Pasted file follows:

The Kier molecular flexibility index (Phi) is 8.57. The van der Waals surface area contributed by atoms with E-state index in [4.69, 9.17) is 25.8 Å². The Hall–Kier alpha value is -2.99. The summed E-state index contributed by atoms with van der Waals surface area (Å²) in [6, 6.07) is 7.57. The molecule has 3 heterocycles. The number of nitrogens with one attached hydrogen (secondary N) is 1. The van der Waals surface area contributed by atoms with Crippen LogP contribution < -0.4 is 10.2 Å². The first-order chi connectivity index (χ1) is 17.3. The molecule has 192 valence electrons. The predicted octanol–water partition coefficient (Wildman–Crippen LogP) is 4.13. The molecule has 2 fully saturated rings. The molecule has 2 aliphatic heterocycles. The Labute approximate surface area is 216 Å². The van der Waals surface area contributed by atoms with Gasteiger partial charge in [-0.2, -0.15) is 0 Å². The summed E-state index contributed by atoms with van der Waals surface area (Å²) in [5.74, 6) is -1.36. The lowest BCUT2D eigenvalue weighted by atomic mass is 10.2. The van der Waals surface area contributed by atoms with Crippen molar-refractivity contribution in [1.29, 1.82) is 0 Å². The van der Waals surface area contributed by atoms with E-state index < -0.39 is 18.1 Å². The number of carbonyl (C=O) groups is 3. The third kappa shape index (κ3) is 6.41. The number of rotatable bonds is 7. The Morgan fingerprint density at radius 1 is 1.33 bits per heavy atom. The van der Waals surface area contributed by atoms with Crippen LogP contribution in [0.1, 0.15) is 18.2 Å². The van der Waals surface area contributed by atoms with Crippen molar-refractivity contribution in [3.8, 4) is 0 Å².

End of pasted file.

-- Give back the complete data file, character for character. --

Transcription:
The Kier molecular flexibility index (Phi) is 8.57. The van der Waals surface area contributed by atoms with E-state index in [4.69, 9.17) is 25.8 Å². The Hall–Kier alpha value is -2.99. The summed E-state index contributed by atoms with van der Waals surface area (Å²) in [6, 6.07) is 7.57. The molecule has 3 heterocycles. The number of nitrogens with one attached hydrogen (secondary N) is 1. The van der Waals surface area contributed by atoms with Crippen LogP contribution < -0.4 is 10.2 Å². The first-order chi connectivity index (χ1) is 17.3. The molecule has 192 valence electrons. The predicted octanol–water partition coefficient (Wildman–Crippen LogP) is 4.13. The molecule has 2 fully saturated rings. The molecule has 2 aliphatic heterocycles. The Labute approximate surface area is 216 Å². The van der Waals surface area contributed by atoms with Gasteiger partial charge in [-0.2, -0.15) is 0 Å². The summed E-state index contributed by atoms with van der Waals surface area (Å²) in [5.74, 6) is -1.36. The lowest BCUT2D eigenvalue weighted by atomic mass is 10.2. The van der Waals surface area contributed by atoms with Crippen molar-refractivity contribution in [1.29, 1.82) is 0 Å². The van der Waals surface area contributed by atoms with E-state index < -0.39 is 18.1 Å². The number of carbonyl (C=O) groups is 3. The third kappa shape index (κ3) is 6.41. The number of rotatable bonds is 7. The Morgan fingerprint density at radius 1 is 1.33 bits per heavy atom. The van der Waals surface area contributed by atoms with Crippen LogP contribution in [0.1, 0.15) is 18.2 Å². The van der Waals surface area contributed by atoms with Crippen molar-refractivity contribution in [3.8, 4) is 0 Å².